Racial Profiling The Negatives

            Racial profiling by definition is “any government activity directed at a suspect or group of suspects based solely on race.” Racial profiling was first mentioned in the 1940s along with affirmative action, cumulating in the Civil Rights Act of 1964. Since racial profiling has been around for a very long time, it isn’t a new topic that seems entirely controversial to some audiences. Some believe that racial profiling is an essential part of our society, which means making it easier for the police to catch suspects, or even giving out jobs to those who need them because of their race. It may seem to make life easier for some, but I believe that racial profiling is a negative aspect of our society because it goes against “All men are created equal” within the Constitution while putting down those who are affected by it, racial profiling has been deemed useless when it comes to police work on multiple occasions, and it causes controversy within the “economic pyramid” from which people are placed.

            According to the Constitution, “all men are guaranteed the rights of life, liberty, and the pursuit of happiness,” and that “all men are created equal.” By pinning things such as rape or murder on a person just because of their race, you are showing there is inequality among the people by not considering what others are capable of.  With the right motive, an elderly person has just as much ability to kill someone like a person of color does. Moreover, the “pursuit of happiness” guaranteed by the Constitution is in jeopardy due to the fact that racially profiling someone puts them down and questions their character based on their skin color. According to Terry Eastland, the author of “Ending Affirmative Action,” “… Ostensible beneficiaries of affirmative action have testified that preferential treatment often leads to self doubt, dependency, and entitlement” (2). What this means is that those affected by racial profiling feel the emotional strings of it, thus making them wonder what things would be like if they were someone else rather than seeing who they really are. Critics from the story “Not Color Blind: Just Blind,” written by Burke Marshall and Nicholas deB. Katzenbach state that, “… They affirm the goal if an integrated society and do not contend that we have yet achieved it” (484). An integrated society was the basis for the Constitution, since it was written by people with multiple backgrounds; by not having an integrated society, it contradicts the authors’ purpose for writing such a document.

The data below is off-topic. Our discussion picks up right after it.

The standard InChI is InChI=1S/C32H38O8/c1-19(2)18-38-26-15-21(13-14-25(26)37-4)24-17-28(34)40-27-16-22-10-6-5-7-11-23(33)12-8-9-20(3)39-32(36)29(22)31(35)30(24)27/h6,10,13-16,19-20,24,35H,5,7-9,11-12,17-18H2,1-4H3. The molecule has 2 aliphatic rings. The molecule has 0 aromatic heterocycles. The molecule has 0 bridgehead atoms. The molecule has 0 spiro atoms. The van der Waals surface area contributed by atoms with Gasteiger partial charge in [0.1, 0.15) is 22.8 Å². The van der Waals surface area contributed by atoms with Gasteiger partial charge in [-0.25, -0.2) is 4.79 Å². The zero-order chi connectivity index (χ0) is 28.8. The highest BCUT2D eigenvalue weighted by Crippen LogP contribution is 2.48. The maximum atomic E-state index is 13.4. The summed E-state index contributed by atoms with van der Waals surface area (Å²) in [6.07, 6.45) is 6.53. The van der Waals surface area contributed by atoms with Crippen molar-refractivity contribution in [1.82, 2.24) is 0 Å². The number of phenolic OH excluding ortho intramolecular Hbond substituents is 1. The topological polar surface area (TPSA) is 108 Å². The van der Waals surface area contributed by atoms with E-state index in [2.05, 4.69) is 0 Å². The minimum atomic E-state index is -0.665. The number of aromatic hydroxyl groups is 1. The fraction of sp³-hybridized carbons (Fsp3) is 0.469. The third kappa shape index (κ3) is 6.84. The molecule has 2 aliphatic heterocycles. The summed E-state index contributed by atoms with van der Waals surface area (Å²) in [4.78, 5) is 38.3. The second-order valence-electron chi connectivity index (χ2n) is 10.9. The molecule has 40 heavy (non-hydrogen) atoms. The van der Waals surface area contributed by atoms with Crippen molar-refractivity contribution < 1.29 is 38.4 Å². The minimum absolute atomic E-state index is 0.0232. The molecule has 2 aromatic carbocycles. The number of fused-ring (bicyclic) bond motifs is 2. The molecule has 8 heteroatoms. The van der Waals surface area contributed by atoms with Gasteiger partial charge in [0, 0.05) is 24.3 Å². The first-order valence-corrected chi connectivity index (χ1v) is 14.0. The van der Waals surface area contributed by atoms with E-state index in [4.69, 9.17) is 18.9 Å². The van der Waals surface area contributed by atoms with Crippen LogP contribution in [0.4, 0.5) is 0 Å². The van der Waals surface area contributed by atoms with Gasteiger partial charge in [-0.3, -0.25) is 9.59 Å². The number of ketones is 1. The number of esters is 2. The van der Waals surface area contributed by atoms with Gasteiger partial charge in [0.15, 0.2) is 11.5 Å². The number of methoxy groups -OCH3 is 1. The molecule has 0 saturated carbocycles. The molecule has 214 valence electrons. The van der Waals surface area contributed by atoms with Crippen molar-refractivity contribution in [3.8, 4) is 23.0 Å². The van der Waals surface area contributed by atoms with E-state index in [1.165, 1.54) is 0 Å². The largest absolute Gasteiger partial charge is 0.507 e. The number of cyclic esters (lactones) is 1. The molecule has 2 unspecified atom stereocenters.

In other cases, using racial profiling as a “tool” to catch suspects involved in rape, murder, and police work have been deemed useless as well. Annie Kiefhaber, the author of “Criminal Profiling: Not as Simple as Black and White,” bluntly states that “In many cases, criminal profiling just doesn’t work” (AN 282). As the essay continues on, she brings up a rape case involving racial profiling as a tool.  In this special rape case where the suspect from American Samoa, she states a rhetorical question, “ Is profiling worth it when a simple mistake such as this creates a profile that can generate unnecessary fear across campus and in the community, especially when someone fits the description?” (AN 282). The simple mistake was assuming an American- Samoan was responsible for the crime when it was actually a former Northern Arizona university football player; by using racial profiling, the police limit the possibility of catching their suspects by assuming it’s a person of color rather than checking a wide range of people. Kiefhaber also states that, “Blacks, for example, make up a smaller portion of society than whites, but encompass a considerably larger portion of those involved with the criminal justice system” (AN 282). If we were an integrated society, something that critics say we have not yet achieved, then blacks would not be blamed for most of the crime in America, for crime isn’t limited to one certain race.